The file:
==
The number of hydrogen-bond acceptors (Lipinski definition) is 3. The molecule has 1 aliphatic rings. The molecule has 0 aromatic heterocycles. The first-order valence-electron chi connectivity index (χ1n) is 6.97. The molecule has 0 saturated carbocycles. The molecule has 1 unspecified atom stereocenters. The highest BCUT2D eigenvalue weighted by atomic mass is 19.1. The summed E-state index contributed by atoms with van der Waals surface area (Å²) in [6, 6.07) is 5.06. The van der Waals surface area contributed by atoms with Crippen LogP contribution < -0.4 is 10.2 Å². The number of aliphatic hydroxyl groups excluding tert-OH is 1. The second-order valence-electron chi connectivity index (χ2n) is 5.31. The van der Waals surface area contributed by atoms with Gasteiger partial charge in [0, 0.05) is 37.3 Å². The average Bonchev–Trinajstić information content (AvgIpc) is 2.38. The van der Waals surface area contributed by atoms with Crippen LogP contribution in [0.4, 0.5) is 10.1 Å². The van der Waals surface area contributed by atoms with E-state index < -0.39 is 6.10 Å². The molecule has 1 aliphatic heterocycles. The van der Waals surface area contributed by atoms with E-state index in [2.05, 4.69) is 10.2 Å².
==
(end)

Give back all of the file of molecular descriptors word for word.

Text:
The number of hydrogen-bond acceptors (Lipinski definition) is 3. The molecule has 1 aliphatic rings. The molecule has 0 aromatic heterocycles. The first-order valence-electron chi connectivity index (χ1n) is 6.97. The molecule has 0 saturated carbocycles. The molecule has 1 unspecified atom stereocenters. The highest BCUT2D eigenvalue weighted by atomic mass is 19.1. The summed E-state index contributed by atoms with van der Waals surface area (Å²) in [6, 6.07) is 5.06. The van der Waals surface area contributed by atoms with Crippen LogP contribution < -0.4 is 10.2 Å². The number of aliphatic hydroxyl groups excluding tert-OH is 1. The second-order valence-electron chi connectivity index (χ2n) is 5.31. The van der Waals surface area contributed by atoms with Gasteiger partial charge in [0, 0.05) is 37.3 Å². The average Bonchev–Trinajstić information content (AvgIpc) is 2.38. The van der Waals surface area contributed by atoms with Crippen LogP contribution in [0.4, 0.5) is 10.1 Å². The van der Waals surface area contributed by atoms with E-state index < -0.39 is 6.10 Å². The molecule has 1 aliphatic heterocycles. The van der Waals surface area contributed by atoms with E-state index in [2.05, 4.69) is 10.2 Å².